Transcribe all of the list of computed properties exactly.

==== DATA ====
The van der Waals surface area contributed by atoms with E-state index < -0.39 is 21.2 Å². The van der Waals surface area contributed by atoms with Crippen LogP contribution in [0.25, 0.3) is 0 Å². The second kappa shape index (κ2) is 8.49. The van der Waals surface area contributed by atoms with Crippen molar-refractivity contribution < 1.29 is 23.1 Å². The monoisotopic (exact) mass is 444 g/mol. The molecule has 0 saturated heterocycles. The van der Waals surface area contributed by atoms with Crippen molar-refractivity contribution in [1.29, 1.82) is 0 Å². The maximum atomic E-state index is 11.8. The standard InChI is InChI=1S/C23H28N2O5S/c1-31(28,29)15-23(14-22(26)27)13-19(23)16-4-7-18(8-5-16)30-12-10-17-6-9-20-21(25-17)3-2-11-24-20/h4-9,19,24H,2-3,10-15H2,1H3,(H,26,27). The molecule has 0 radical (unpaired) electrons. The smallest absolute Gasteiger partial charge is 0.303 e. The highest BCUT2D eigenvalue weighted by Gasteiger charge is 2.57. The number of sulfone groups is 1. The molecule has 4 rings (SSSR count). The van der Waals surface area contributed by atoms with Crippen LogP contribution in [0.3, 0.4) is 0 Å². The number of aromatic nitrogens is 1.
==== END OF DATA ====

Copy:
The van der Waals surface area contributed by atoms with E-state index < -0.39 is 21.2 Å². The van der Waals surface area contributed by atoms with Crippen LogP contribution in [0.25, 0.3) is 0 Å². The second kappa shape index (κ2) is 8.49. The van der Waals surface area contributed by atoms with Crippen molar-refractivity contribution < 1.29 is 23.1 Å². The monoisotopic (exact) mass is 444 g/mol. The molecule has 0 saturated heterocycles. The van der Waals surface area contributed by atoms with Crippen molar-refractivity contribution in [1.29, 1.82) is 0 Å². The maximum atomic E-state index is 11.8. The standard InChI is InChI=1S/C23H28N2O5S/c1-31(28,29)15-23(14-22(26)27)13-19(23)16-4-7-18(8-5-16)30-12-10-17-6-9-20-21(25-17)3-2-11-24-20/h4-9,19,24H,2-3,10-15H2,1H3,(H,26,27). The molecule has 0 radical (unpaired) electrons. The smallest absolute Gasteiger partial charge is 0.303 e. The highest BCUT2D eigenvalue weighted by Gasteiger charge is 2.57. The number of sulfone groups is 1. The molecule has 4 rings (SSSR count). The van der Waals surface area contributed by atoms with Crippen LogP contribution in [0.3, 0.4) is 0 Å². The number of aromatic nitrogens is 1.